Tuesday, August 21, 2012

Initial Travel to the Sherpa Village

Seoul - Kathmandu - Tumringtar - Khandbari - Mure - Walung

The plan of conducting my anthropological fieldwork is composed of moving between places, following people.  The people I hope to follow is the Sherpa whose hometown is Walung, one facture of Sankhuwasabha, Northeastern Nepal.  Many of the Sherpa men have worked as Himalayan guides, and they, sometimes with their 'close' family members (wives and children), move back and forth between their village and the homes in Kathmandu.  They join expeditions taking months every season, preparing and climbing high mountains such as Mt. Everest, Mt. K2, Mt. Manaslu, or other lower mountains.

Roughly speaking, anthropological study focuses on understanding from the people's standpoint, not from the outsider's view.  To answer the question -- What is mountaineering -- if you only accord to the Westerner's definition, I would say, it simply fails to grab the meaning of the sport.  On the other hand, if you do not see the sport on the favor of the Himalayan guides, your understanding of the Sherpa life is only but limited--This is the base of my counter-argument to the previous studies on the people.

Mountaineering, as you might have guessed from my description from the standpoint of the Koreans so far, is a collective sport, of the "members", of the friends of the club, of the members of the communities of mountaineering, of the people in the country.  A summiter's glory arises from and within the circles of the societies -- it is NOT identified with, coming up solely from, the person who focused.

I have left from the busy mega city, Seoul, after one and half months of stay.  The stay was chaotic: for an Everest-climber it was difficult even to sit on a chair focusing on to write about any topic, not to mention talking and meeting many long-time friends.  The one and half months stays at the hometown itself may be a long story which changed my life as a whole.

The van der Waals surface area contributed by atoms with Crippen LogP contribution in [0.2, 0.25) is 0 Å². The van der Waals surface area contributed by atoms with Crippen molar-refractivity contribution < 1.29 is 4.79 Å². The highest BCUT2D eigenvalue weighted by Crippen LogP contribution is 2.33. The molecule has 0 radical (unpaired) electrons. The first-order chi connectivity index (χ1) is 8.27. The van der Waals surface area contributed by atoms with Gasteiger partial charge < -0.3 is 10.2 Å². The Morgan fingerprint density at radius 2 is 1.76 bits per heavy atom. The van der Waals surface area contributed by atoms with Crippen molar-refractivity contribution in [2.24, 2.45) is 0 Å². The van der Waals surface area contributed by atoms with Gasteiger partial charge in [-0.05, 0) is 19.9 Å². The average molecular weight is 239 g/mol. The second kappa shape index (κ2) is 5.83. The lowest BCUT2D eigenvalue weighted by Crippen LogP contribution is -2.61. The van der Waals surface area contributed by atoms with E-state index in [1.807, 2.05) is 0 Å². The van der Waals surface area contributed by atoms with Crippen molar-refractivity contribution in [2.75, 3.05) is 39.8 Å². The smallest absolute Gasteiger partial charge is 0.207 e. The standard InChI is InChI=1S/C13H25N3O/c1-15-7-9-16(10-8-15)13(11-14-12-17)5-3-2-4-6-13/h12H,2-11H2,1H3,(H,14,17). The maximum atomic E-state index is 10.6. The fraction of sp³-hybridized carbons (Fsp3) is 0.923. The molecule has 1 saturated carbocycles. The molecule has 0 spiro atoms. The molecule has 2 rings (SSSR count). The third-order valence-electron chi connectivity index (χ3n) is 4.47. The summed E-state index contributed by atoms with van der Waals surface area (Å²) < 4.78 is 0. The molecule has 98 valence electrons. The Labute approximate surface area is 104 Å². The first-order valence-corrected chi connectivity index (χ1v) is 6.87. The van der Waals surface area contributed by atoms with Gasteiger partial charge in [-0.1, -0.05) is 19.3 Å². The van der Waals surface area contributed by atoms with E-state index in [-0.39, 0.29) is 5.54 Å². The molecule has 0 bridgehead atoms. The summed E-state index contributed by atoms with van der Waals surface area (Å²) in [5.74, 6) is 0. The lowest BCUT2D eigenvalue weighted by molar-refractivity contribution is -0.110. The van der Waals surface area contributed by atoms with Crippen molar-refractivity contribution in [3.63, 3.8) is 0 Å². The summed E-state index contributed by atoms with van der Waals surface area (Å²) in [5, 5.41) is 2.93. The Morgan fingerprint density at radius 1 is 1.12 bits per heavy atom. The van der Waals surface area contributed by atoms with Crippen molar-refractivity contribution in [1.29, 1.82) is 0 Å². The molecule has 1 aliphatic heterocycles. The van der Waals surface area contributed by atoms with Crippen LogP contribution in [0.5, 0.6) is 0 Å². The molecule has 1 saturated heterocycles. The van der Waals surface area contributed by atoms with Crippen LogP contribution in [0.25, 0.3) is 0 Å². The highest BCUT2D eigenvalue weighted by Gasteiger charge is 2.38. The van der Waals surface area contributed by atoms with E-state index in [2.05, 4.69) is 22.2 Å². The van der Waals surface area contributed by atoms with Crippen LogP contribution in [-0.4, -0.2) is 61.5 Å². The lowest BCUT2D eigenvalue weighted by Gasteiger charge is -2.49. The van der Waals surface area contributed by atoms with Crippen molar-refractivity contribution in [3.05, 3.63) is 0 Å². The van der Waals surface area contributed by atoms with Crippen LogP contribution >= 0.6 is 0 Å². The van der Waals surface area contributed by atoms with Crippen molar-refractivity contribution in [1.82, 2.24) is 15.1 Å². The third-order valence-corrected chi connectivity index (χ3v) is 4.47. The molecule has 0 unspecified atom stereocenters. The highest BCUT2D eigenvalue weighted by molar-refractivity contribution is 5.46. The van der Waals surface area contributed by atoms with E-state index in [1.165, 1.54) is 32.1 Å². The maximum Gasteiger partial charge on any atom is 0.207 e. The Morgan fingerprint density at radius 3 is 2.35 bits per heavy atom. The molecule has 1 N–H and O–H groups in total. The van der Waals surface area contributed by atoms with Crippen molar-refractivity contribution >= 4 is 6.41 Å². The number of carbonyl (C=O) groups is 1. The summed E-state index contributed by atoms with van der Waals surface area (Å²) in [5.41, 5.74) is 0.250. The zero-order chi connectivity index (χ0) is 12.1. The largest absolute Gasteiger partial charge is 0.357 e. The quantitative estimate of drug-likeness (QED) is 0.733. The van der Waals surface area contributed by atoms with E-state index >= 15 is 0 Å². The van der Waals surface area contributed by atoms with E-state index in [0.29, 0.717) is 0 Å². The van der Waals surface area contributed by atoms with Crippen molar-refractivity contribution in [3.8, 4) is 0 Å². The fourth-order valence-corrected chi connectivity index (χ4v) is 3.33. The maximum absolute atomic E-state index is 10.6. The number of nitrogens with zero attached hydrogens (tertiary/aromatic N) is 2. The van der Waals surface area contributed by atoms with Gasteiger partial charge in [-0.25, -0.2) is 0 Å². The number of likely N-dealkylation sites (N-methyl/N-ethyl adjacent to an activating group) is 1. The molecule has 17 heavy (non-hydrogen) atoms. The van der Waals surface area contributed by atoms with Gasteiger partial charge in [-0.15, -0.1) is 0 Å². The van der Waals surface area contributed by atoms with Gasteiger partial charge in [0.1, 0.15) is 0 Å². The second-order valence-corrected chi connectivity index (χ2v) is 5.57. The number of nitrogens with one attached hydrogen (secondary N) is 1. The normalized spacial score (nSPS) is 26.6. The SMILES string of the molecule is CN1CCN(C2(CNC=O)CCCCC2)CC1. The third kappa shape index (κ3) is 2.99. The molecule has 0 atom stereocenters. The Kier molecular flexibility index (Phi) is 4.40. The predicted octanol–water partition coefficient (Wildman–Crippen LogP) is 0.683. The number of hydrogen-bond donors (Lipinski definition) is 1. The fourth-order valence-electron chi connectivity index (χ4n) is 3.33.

Coming back to Kathmandu alone was to me, the person of many times experiences of Nepal, very new.  Making a non-tourist visa from the governmental bodies was the first obstacle: I had to spend one entire week and tens of US dollars in order to "work faster" (bribe) the officials.  "Newar people do ANYTHING if they can make money," my Sherpa friend condemns.  Only I guess the ethnic identities and politics among the Nepalese.

Also "Chaotic" for the novice anthropologost, driving in the Kathmandu city

I left from the confusing capital to the Makalu area.  I knew I would stay no more than two weeks in the initial visit, I could not stand to wait for experiencing the village life.  Walking (almost like climbing) into the village itself was too tough, however.  "Zethi" Tendi Sherpa, one Sherpa I hired at the spring expedition to Mt. Everest, guided me throughout entire the first trip into the mountain.  It was very, very surprising, interesting, and fruitful experience to me.

"Kancha" Pasang, at the "snooker" in Kapan, Kathmandu, Nepal.  The snooker is such a 
social club of Makalu Sherpas.

The snooker in Kapan.  Many Sherpa from the village as well as other villages gather this place especially in pre-seasons.

Nepali police taking money from the drivers


Taking "garr(i)" (car) at the Tumringtarr (to Khandbari)

"Zetha" Tendi shows the Walung villages

With "Zetha" crossing the Arun Nadi (river) into the Walung area

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